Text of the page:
Sometimes, when you miss that magic moment, you never get another chance. Isaac Cronin and Julia Fry knew that if they didn’t start their dream green-lifestyle market during the summer, it’d never take. And though they only had two months to build it from the ground up, they knew that if they didn’t do it this summer, they probably never would. So, on a Saturday afternoon in mid-June, in a prominent, spacious West Berkeley parking lot, the Beehive Market was born.
“This is not just a summer romance,” said Cronin, who has a background in both the food industry and green-sector PR. “We’re going forward, to make this an institution.” Ten weeks in, results have been modest, yet promising. Attendance at the market — which is held every Saturday from 10 a.m. to 2 p.m. — has trended up, reaching a weekly average of about 1,500. But Cronin and business partner Fry, who until recently owned a botanical laundry detergent company, hope to eventually see twice that.
Vendors have responded, too, with forty to fifty coming every week — although there’s room for 100. Sales have been mediocre for some, hot for others. With its blend of local crafts, artisan goods, prepared foods, home and garden resources, fresh produce, and live music — all vetted for local, sustainable production — the Beehive is on its way to cementing a unique identify. Still, achieving institutional status and attracting thousands of weekly regulars in a city that’s already home to three popular farmers’ markets isn’t likely to be easy.
One market has already failed in the same spot the Beehive Market calls home. In 1997, Berkeley’s Ecology Center — which now successfully operates farmers’ markets in North Berkeley, South Berkeley, and downtown — attempted to launch a West Berkeley market in the Berkeley Adult School parking lot at 1701 San Pablo Avenue. A little more than two years later, it was gone.
Starting a new market is never easy, said Ecology Center program manager Ben Feldman, who’s responsible for all three of Berkeley’s markets. West Berkeley wasn’t the Ecology Center’s only failure; it also tried to establish a market on Telegraph Avenue near the UC Berkeley campus beginning in 1993, but folded it after three years. “The first couple years of a market, even one that’s a good market, it’s still kind of a struggle to make it work,” he said. “It does take a surprising amount of time to get those things up and running and established, and profitable.”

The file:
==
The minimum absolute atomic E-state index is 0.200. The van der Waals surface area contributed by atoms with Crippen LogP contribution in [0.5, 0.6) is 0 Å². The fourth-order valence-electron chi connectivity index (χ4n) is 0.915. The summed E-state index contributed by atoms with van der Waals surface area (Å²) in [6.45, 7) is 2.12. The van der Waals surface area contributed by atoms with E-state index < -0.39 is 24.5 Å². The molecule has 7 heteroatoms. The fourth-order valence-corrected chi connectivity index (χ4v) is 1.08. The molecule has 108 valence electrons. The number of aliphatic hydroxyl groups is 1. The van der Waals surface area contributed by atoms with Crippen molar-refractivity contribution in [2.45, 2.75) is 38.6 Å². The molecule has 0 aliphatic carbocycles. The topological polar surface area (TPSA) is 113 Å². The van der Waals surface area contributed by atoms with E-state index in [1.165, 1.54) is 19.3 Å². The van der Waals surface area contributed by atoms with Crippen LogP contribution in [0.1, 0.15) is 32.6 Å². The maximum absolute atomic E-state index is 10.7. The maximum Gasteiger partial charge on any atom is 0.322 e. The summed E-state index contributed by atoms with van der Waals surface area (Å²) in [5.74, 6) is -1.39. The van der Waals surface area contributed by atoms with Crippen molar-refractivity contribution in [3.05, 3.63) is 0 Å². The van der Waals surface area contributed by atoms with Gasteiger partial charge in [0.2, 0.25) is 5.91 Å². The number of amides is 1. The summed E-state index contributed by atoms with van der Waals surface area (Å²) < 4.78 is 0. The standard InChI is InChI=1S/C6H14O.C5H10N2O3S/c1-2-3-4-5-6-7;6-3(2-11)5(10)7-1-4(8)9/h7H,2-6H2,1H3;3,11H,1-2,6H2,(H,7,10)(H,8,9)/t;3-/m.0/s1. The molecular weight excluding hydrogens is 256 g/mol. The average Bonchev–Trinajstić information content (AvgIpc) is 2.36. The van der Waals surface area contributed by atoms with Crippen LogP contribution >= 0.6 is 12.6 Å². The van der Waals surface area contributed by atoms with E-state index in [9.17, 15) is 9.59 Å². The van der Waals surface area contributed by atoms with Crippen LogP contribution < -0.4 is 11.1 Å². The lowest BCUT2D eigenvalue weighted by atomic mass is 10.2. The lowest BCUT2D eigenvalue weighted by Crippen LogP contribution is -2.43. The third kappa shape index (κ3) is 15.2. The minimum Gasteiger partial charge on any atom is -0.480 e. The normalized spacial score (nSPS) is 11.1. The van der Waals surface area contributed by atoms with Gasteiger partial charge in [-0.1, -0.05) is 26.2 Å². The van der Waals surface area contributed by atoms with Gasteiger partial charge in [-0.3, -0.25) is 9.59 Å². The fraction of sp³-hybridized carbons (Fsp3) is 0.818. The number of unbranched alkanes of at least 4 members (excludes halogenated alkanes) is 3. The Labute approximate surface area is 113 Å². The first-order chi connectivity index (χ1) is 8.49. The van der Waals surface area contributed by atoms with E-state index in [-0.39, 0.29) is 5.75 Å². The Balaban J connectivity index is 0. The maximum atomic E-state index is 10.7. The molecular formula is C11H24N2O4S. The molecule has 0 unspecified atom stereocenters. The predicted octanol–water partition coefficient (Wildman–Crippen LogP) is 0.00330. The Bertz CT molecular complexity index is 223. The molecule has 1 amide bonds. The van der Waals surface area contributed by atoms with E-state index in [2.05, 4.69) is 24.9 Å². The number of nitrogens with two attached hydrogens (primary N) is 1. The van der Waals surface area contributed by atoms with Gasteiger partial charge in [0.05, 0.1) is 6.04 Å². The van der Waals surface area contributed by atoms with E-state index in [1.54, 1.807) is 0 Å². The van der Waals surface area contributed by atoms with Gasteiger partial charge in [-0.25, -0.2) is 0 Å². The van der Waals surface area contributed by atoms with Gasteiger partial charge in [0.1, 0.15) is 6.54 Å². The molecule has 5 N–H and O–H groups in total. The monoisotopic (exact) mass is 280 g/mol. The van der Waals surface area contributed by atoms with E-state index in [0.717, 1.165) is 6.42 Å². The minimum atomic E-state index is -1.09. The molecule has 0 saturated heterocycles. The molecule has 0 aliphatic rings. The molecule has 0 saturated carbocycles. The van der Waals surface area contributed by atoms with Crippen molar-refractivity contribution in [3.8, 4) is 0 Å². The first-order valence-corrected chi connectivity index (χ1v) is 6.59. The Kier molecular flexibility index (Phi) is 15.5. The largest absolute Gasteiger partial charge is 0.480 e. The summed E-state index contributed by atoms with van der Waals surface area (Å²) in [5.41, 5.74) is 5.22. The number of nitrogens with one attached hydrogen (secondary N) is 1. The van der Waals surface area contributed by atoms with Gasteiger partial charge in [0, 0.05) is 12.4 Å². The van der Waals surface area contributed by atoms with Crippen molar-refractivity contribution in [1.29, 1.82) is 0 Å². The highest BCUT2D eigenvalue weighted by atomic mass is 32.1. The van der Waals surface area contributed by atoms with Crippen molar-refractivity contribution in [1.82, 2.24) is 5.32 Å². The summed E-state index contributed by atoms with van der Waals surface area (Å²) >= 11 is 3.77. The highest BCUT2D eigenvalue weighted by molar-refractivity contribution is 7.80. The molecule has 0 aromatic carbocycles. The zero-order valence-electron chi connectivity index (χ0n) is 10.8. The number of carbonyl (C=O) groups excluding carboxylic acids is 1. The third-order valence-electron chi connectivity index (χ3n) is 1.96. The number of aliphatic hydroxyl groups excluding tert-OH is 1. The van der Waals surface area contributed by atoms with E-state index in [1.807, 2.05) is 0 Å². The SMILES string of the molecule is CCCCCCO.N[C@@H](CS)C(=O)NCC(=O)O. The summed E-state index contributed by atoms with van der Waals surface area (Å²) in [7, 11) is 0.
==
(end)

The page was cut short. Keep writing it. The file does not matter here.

Feldman estimates that it can take as long as five years for a market to hit its stride. The North Berkeley market, now six years old, is “still somewhat finding its identity,” he said. It’s also growing faster than the city’s other two markets, both of which are more than twenty years old and considered mature. Combined, the three saw an 18 percent increase in attendance between 2005 and 2009, which Feldman attributes to a spike in interest in local, sustainable, and organic food.
There’s no doubt that it’s a good time for farmers’ markets. This summer, Emeryville and Oakland have also seen new markets open. Kensington’s market has expanded, and Albany’s is on the way. Ron Pardini, founder and executive director of Urban Village Farmers’ Market Association, which operates eleven Bay Area markets including three in Oakland, believes the right market in the right place can be an immediate success.
“If you bring them the right product, it’s going to become a ritual in their life,” Pardini said. “It gets to be a social gathering.” While the Ecology Center’s markets give precedence to produce, Urban Village’s tend toward a model closer to Beehive’s, where arts and crafts, clothing, and prepared food make for more of a community event than a grocery errand. These extra touches, he said, encourage people to slow down and interact with one another. That’s exactly what Cronin hopes to achieve at the Beehive Market. So far, it seems to be working.
“It’s been very sociable. Berkeley crowds are always very interesting to talk to,” said Jenny Hurth, who’s sold her reusable bags made of recycled vinyl signs at Beehive since week one. “People will stop by and chat for a very long time because it’s on a weekend and it’s leisurely. … All the neighborhood people who stop by are very happy to have us there.” Sales have been modest, but she’s confident they will pick up. Lacking a retail space, she can use the market as a regular outlet for her product. Being local, sustainable, and a tad quirky, her bags fit right in with other goods for sale, including auto tires converted into planters and thrift-shop T-shirts flipped inside out and screen-printed with the Beehive logo.
Still, practical challenges persist. Cronin says he’s currently tasked with attracting arts and crafts vendors who already have a retail presence, retaining them during the winter months, and finding vendors to offer bulk household disposables such as soap and detergent. He assumes these issues will gradually sort themselves out. Customers, meanwhile, seem more concerned with the vibe. “It’s a whole philosophy,” said Albany’s Anthony Chiang between bites of a food-cart lunch while music by indie-rock band Felsen floated past. “It’s all here, in one place.”